For Satellite Journal / Photography and styling: Tre and Elmaz / Model: Genevieve Welsh

For Satellite Journal / Photography and styling: Tre and Elmaz / Model: Genevieve Welsh

Diptera / Photography: Denef Huvaj

For Le Mile Magazine / Photography: Alexandre Felix / Model: Nala Luuna Diagouraga

For Agapornis Magazine / Photography: César Segarra / Styling: Laura Mata / Model: Salva Lopez

Reinvention of the Soul II – Anticlone Embodied for Glassbook / Creative Director and Model: Sade English / Photographer: Warren King

For Eye Republic Magazine / Photography: Lisa Carletta / Model: Bee

Charlie I

Emmanuel Macron

 

 



Design Food

Natural Materials Organized into Precise Geometric Shapes by Kristen Meyer

April 12, 2018

Laura Staugaitis

Prop stylist and designer Kristen Meyer melds quotidian materials into distinctive outlines in her series of geometric flat lays. The designer, who is based in New Haven, Connecticut, gathers crackers, sticks, spaghetti, herbs, and other common raw materials and arranges them in circles and squares. The finesse comes in her use of negative space, creating implied borders lines that help complete the shape without a full density of “ingredients.” You can see more of Meyer’s work on Instagram. She also offers prints of her images on her website.

 

 



Art Craft Photography Science

Self Portraits Embroidered With Images of Blood Vessels, Bones, and Muscle Tissue by Juana Gómez

February 28, 2018

Kate Sierzputowski

Artist Juana Gómez turns her gaze inward in order to understand the larger systems that compose the outside world. She embroiders the bones, muscles, veins, and synapsis that lie below her skin onto self-portraits, tracing her biological structures as a way to translate the similar patterns found in nature and modern civilization.

“There is fundamental law that can be seen in the veins of a leaf, the course of rivers and their tributaries, the circuits of the central nervous system, the currents of the sea, and the routes of traffic on the Internet,” says Gómez in an artist statement. “Deciphering this common language, which connects the micro cosmos with the macro cosmos, the external and the interior world, allows us to distinguish a pattern that influences inert, biological, social and cultural systems.”

Gómez first photographs sections of her body—face, torso, hands, legs, feet—which she then prints onto loose linen or another similar fabric. Next, she embroiders onto her duplicated skin, stitching brightly colored thread over her tattooed body (an element which adds another layer of texture to her personal works). In addition to these embroidered self-portraits, Gómez has also created an in situ thread-based work titled Cultivo. You can see both methods of her practice on her website.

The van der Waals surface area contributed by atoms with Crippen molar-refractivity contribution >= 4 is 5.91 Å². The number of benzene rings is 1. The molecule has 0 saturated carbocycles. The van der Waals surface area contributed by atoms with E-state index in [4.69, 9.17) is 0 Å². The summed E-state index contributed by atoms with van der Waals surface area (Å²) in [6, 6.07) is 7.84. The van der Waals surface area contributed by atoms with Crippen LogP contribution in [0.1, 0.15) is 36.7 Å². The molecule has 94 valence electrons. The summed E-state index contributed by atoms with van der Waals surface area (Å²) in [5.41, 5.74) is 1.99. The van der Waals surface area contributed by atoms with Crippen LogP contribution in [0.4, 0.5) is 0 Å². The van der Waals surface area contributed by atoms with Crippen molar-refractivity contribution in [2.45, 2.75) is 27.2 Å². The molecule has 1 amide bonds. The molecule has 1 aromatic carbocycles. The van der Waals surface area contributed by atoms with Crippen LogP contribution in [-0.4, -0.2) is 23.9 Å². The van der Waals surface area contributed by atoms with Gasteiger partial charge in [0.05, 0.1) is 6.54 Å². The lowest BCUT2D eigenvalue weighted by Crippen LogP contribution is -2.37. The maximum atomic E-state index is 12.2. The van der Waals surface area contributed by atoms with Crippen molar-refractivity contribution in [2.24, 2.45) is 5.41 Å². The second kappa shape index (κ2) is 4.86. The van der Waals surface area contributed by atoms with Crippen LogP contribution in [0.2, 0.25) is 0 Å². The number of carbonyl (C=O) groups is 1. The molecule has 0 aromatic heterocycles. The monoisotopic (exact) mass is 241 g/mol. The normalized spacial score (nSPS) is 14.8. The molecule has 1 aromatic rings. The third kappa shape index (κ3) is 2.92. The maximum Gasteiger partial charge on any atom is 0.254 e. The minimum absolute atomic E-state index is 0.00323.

Photography

Go Behind the Scenes with Photographer William Wegman and his Famous Weimaraner Dog Portraits

February 27, 2018

Laura Staugaitis

Photographer William Wegman began photographing his Weimaraner dog in the 1970s, and hasn’t looked back. Though his original pup, named Man Ray, has long since passed away, Wegman has continued his well-known series of anthropomorphic dog portraits with his more recent canine companions. Wegman has also created videos, children’s books, fashion campaigns, and even regularly occurring Sesame Street segments, all based around his dressed-up dogs. In this short video by Great Big Story, you can see behind-the-scenes of Wegman’s photo shoots, and his process of developing characters with costumes from his enormous prop room.

 

 

 



Art

Johnny Joo Photographs Forgotten Structures Overtaken by Nature

February 12, 2018

Laura Staugaitis

Photographer Johnny Joo explores abandoned structures overtaken by the natural surroundings that had originally been tamed to make space for them. Joo captures ferris wheels, cottages, malls, schools, armories, and thruways as they slip back into obscurity, covered in undergrowth, vines, and trees. Based in Cleveland, Ohio, the 27-year-old photographer has spent the last ten years traversing the country to explore abandoned spaces. In 2012, Joo started a blog, Architectural Afterlife, where he features his work and writes reflections on his explorations and the history of the all-but-forgotten locations. Joo has published three books of his photographs, and is currently working on a fourth book, which is available for pre-order. He also shares updates on InstagramTwitter, Facebook, and YouTube. (via This Isn’t Happiness)